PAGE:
Don't stop reading yet just because 16 years in bank tech is like ancient history. This is entertainment because it happened in the Big Easy, pre Katrina, when hurricanes were treated like a mosquito bite. In my opinion, the survey results are just as true today as when I first did the exercise.Since I'm usually wrapped up in what bankers think of their computer systems, I decided one day to get true feelings from real people. I went to the streets of New Orleans, certainly not because New Orleans is a microcosm of the U.S. Au contraire, it was because I lived there and it was convenient. With my canary ruled pad and Bic pen, wearing my one and only Brooks Brothers suit designed to impress, I went looking for anyone who would talk to a stranger. The range included a stripper on Bourbon Street to a physician at Ochsner Clinic.
Here is a summary of their answers to a very simple question: "How well do you think your bank's systems work for YOU?"
More than half (52 percent) were very pleased with their individual bank's systems.
It would be a disservice to try to categorize the other 48 percent so I'll list them, just as I heard them.
• Annoyed by the frequency of "down time," and that's their term. People didn't say, "It ain't woikin."
• My bank is the ATM, and it's OK for my needs.
• "Comme ci comme ca, baby. Now watchew havin' for lunch?"
• Can't interpret the information on bank statements.
• Chef Paul Prudhomme is one sweet kinda guy. I entered his restaurant through the front door and they sent me to the alley where his workshop was. I interrupted a most important culinary project, but he just smiled and listened to my question. Chef had a jar of pickles and was adding imitation sweetener to it a little at a time. After each addition, he would taste a pickle and continue the process. He was in no hurry to finish. His answer was, "I have nothin' but problems, but I cause them all myself so now I let my staff do the banking."
• Long teller lines are a pain.
• Availability of funds is restricted unreasonably.
• A dock worker: "I know watchew paid for dat Jag so get it atta da way or a truck will do it for ya."
• Five inmates at the department of corrections: They wouldn't talk to me.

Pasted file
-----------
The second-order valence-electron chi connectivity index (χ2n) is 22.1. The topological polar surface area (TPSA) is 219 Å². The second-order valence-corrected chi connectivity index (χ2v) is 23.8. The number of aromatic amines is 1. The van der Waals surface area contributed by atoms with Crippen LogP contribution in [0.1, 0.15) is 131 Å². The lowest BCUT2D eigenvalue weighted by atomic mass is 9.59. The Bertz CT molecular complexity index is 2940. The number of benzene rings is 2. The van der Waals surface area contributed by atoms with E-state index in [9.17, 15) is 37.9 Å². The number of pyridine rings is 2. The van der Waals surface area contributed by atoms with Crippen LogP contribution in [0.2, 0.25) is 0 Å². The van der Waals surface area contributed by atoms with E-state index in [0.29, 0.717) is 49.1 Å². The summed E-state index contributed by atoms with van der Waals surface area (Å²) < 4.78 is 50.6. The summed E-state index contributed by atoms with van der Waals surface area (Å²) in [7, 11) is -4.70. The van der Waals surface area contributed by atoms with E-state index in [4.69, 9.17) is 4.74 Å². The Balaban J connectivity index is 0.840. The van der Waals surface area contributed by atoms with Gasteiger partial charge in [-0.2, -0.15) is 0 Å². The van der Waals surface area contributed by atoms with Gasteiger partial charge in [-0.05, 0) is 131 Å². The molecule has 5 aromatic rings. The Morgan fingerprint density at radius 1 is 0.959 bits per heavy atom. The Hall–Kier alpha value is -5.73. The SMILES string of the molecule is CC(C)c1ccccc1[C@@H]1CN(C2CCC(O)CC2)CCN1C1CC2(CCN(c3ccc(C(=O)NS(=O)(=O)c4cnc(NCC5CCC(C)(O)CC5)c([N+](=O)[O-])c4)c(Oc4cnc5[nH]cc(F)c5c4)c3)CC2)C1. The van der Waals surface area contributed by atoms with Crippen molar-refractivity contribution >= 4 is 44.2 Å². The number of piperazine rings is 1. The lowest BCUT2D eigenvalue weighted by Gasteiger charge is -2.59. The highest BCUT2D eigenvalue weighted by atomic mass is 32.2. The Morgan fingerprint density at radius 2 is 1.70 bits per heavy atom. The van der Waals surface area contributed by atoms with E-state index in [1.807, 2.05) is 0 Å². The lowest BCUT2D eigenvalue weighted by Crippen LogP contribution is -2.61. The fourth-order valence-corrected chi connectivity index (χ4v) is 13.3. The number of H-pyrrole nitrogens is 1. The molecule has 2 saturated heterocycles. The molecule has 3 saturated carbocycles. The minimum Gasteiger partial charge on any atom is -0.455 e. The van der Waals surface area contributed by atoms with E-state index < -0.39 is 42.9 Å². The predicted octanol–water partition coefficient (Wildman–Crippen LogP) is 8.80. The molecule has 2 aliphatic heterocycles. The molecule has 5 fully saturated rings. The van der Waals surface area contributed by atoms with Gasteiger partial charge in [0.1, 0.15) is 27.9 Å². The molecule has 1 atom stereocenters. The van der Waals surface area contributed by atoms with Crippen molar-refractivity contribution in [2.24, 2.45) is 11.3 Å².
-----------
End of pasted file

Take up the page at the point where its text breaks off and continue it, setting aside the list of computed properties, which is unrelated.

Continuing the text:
• Honnie the Bourbon Street Stripper: I soon began to feel a romantic relationship with Honnie, but it wasn't because of her biological attributes. It was her mind that impressed me. She began with this, "People errors are a lot worse than computer errors." When she finished her lengthy dissertation I put on my most sincere married-man face and asked, "How is it you know so much about bank systems?" She said she was a former IBM employee.
• Anne Rice, the author: I never got past the iron gate in the Garden District. The maid answered my ring on the outside speaker and said, "Come back layta. She don't wake up until noon."
• "Dey expect me ta pay my loan even dough I'm atta woik, cher."
• They charge me fees while they use my money to make money for the bank.
• Inflexible funds transfers require more work on my part.
• We receive other peoples' notices.
I don't know what people in Peoria would say, but that's what banking is all about. It's like what Tip O'Neill said: "All politics is local." I believe banking has to be local also because that's where the customers are.
Blogger's statement: Please know that this bulletin appeared originally in November 1993 under my private label called, Rational Enformer. The bulletin was my idea of being a bit cheeky and using a brand name a little like the National Enquirer, The trouble is, nobody got the connection. When they commented on my content they even "corrected" the spelling to Informer. I was able to write this blog, not from memory, but from plagiarizing my own work, pulled from a 26-year archived database of never-disappearing works. The facts, people and opinions in this blog are real. Even Honnie was real. I quizzed her about her name. "Is it Horney or is it Honey," I asked. She said, "I didn't leave IBM because I couldn't get things right. I left because I wanted to make some real money. It's H-O-N-N-I-E." "OK, Ma'am, I got it." And one final point. I know that in some cases my "clients" didn't stick to the question, but answered based on what was bugging them at the time. That's New Orleans, baby.